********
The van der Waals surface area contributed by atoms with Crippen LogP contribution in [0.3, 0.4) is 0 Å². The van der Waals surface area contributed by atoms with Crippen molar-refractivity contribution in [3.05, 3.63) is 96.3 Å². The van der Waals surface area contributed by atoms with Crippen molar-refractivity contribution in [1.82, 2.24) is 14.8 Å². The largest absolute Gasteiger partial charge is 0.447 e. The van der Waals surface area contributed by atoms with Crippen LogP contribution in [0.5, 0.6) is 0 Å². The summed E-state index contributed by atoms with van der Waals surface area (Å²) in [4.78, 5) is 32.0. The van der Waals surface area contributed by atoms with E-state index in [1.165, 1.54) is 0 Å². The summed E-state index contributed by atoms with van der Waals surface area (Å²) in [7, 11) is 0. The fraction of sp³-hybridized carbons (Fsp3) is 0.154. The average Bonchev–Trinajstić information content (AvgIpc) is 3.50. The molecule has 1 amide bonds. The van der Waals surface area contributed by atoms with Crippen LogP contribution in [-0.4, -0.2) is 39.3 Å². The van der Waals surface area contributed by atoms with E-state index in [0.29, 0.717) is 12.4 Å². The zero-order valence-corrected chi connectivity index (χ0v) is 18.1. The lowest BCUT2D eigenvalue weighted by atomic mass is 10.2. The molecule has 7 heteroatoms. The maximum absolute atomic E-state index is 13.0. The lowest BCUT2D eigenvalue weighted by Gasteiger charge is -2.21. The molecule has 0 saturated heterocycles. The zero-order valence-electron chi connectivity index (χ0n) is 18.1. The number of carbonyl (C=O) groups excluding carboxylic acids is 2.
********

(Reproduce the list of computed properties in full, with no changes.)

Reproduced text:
The van der Waals surface area contributed by atoms with Crippen LogP contribution in [0.3, 0.4) is 0 Å². The van der Waals surface area contributed by atoms with Crippen molar-refractivity contribution in [3.05, 3.63) is 96.3 Å². The van der Waals surface area contributed by atoms with Crippen molar-refractivity contribution in [1.82, 2.24) is 14.8 Å². The largest absolute Gasteiger partial charge is 0.447 e. The van der Waals surface area contributed by atoms with Crippen LogP contribution in [0.5, 0.6) is 0 Å². The summed E-state index contributed by atoms with van der Waals surface area (Å²) in [4.78, 5) is 32.0. The van der Waals surface area contributed by atoms with E-state index in [1.165, 1.54) is 0 Å². The summed E-state index contributed by atoms with van der Waals surface area (Å²) in [7, 11) is 0. The fraction of sp³-hybridized carbons (Fsp3) is 0.154. The average Bonchev–Trinajstić information content (AvgIpc) is 3.50. The molecule has 1 amide bonds. The van der Waals surface area contributed by atoms with Crippen LogP contribution in [-0.4, -0.2) is 39.3 Å². The van der Waals surface area contributed by atoms with E-state index in [0.29, 0.717) is 12.4 Å². The zero-order valence-corrected chi connectivity index (χ0v) is 18.1. The lowest BCUT2D eigenvalue weighted by atomic mass is 10.2. The molecule has 7 heteroatoms. The maximum absolute atomic E-state index is 13.0. The lowest BCUT2D eigenvalue weighted by Gasteiger charge is -2.21. The molecule has 0 saturated heterocycles. The zero-order valence-electron chi connectivity index (χ0n) is 18.1. The number of carbonyl (C=O) groups excluding carboxylic acids is 2.